19 OKTЯБPЯ 1982 г.,



Alexander  ZHOLKOVSKY (USC, Los Angeles)

Роняет лec 6aгряный cвой y6op < … >
Я пью один, и на брегах Невы
Meня дpyзья ceгoдня именуют < … >
Чужих небес любовник беспокойный?
Иль снова ты проходишь тропик знойный <…>
Кyдa 6ы нac нu 6рocuлa cyдь6ина
И cчастие куда б ни повело,
Bce me жe мы: нaм целый мир чужбина;
Отечество нам Царское Село.
                Пушкин, “19 октября [1825 г.]” (II:424)1

1. Квебекистан, тов. Meльчуку И.A.

Dear Igor’,

My reasons for writing this open letter to you in English are the following:

(i)    as you have so often insisted, no such thing as Russian exists for academic purposes;

(ii)    my (and the world’s) command of your stepmother tongue laisse désirer (why don’t you take one more step – or are you happy as le grand linguiste québecois?);

(iii)     I am writing this not for you (half of what follows you know and the other half, about semiotics, culture, tropes etc. you will never believe anyway), but rather, by way of something known as a “pragmatic trope” (which substitutes for an explicitly mentioned addressee another, implicit one, see Kerbrat-Orecchioni 1980), for whom it may concern.

I start, as you taught me, with

2. The Title, the Topic and the Goal of the Paper

The full meaning of the title and, in fact, of any word in a text, can only be made clear by the text in its totality. Here I will have to confine myself to a rough approximation.

Why the date? Because, of course, it is your 50th birthday (the local theme) and at the same time a ready-made type of title in Russian literature (an intertextual theme).

Why “semiotics”? As you know, I am not really a specialist, but then who is? One popular etymology derives the word from the latin semi-‘half’ + otium ‘leisure’; hence ‘half-leisure’ or ‘part-time job’, depending on whether you see a glass as half-empty or half-full. Another definition says that “semiotics is a chain of meetings, symposia, conferences, etc. on the agenda of which there is always one and the same item: miscellanea (see Zholkovsky 1970: 171). But then what can you expect of a Festschrift essay?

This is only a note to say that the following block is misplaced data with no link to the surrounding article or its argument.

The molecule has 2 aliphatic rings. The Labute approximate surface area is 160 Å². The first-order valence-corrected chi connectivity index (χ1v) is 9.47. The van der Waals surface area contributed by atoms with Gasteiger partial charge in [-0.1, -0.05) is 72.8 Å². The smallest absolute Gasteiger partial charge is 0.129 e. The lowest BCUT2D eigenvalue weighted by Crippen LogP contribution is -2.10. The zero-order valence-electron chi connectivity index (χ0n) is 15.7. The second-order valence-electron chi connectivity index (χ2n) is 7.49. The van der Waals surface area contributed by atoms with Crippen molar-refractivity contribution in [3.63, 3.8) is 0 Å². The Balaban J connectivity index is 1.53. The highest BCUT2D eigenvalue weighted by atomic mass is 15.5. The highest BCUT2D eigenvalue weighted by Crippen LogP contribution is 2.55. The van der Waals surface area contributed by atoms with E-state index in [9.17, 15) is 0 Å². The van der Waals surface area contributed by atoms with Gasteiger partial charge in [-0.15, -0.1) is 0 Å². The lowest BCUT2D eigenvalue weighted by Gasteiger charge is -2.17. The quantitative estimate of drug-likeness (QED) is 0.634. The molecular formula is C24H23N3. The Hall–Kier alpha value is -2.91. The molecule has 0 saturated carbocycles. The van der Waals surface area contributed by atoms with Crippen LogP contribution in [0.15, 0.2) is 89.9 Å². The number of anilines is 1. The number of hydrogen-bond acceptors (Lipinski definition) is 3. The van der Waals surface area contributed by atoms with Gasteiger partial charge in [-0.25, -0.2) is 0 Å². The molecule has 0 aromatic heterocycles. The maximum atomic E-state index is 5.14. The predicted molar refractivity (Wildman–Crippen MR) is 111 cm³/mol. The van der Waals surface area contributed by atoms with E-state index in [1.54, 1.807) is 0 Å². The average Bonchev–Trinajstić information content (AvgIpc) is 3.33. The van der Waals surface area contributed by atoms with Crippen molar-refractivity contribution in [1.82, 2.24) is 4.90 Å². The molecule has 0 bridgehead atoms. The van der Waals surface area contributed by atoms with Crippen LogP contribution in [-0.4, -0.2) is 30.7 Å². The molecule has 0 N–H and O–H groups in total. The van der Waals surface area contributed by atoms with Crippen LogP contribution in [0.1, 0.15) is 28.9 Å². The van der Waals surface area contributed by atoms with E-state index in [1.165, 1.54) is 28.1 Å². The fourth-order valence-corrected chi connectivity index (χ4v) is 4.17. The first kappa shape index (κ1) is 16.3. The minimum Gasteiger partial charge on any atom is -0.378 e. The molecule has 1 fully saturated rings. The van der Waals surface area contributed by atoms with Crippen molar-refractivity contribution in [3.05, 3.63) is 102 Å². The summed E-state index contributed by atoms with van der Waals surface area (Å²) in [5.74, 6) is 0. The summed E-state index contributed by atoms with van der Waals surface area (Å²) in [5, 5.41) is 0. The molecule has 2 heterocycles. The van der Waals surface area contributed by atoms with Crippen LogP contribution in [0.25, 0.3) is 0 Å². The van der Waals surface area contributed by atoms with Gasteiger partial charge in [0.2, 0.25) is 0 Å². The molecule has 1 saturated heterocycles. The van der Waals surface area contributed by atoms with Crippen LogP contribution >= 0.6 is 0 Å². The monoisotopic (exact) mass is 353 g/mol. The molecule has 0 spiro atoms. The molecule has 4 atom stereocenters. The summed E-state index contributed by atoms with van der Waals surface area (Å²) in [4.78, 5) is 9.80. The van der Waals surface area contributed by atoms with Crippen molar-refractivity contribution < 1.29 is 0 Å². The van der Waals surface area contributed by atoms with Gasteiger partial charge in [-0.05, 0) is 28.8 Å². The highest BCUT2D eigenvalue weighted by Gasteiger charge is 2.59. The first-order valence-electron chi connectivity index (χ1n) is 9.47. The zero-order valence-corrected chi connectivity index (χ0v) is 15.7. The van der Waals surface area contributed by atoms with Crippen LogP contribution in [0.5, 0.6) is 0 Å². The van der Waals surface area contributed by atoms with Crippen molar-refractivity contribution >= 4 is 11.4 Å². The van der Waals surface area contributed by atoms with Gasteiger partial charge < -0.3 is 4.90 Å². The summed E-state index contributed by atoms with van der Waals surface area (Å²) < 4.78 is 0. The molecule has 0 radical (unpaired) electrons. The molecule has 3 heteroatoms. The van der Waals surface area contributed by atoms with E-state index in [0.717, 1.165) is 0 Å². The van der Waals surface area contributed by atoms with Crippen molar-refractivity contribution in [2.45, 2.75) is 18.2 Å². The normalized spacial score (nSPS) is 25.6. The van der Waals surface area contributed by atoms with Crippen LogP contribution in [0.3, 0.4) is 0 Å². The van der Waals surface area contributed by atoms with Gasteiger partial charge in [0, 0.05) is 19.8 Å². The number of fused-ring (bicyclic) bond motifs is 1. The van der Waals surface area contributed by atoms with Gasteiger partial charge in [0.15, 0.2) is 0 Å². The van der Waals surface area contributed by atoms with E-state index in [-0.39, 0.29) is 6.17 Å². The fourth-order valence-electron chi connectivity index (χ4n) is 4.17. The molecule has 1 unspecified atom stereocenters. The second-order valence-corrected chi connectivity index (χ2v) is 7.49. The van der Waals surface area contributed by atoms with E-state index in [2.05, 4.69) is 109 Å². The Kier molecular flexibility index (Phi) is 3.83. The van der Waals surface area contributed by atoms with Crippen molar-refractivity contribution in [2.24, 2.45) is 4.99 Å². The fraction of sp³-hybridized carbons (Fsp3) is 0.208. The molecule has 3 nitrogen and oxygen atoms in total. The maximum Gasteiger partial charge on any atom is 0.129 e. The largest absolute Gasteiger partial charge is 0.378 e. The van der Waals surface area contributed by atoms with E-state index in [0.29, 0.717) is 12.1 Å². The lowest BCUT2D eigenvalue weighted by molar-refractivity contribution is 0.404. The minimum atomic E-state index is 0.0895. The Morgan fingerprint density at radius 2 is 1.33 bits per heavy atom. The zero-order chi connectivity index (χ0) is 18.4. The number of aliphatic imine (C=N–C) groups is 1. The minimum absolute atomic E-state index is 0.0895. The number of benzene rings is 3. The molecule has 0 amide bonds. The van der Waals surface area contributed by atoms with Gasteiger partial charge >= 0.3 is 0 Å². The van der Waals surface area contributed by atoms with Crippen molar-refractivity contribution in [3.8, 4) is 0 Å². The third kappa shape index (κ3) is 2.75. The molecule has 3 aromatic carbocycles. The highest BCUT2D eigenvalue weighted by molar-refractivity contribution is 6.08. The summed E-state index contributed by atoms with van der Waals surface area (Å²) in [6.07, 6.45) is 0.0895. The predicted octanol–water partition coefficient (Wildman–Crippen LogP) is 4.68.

Why a “cookie wrapper”? Because semiotics is interested in all signs (a noble motive), and because ever since I read Roland Barthes’s (1964) analysis of an advertisement for “Pasta Panzani” in the historic Communications, 4, I have wanted to emulate it — to saynothing of The Raw and the Cooked (an ignoble, зато intertextual motive). One of Barthes’s most interesting insights was that the color scheme of the ad (red, green, whitish) brings in implicitly the Italian flag, while ‘l’italianite’ itself connotes ‘freshness, abundance, etc.’ (Barthes 1964: 41, 49).

As you will see, my cookie wrapper is both similar and different in interesting ways. Also my example, even more so than a poster, an advertisement, or commercial, illustrates the closeness and yet separateness of the referent (cookie) and the signifier (wrapper).

Why Soviet? First of all, because homo sovieticus sum et nihil sovieticum a me alienum puto (a nice, nostalgic motive); second, because this is an untrodden ground where one can hope to be original (a base, self-assertive motive).

My interest is, as usual, in the artistic expressiveness of the analysed structure, its rhetorical figure/s and strategies.

3. Advertising in poetry, poetry in advertising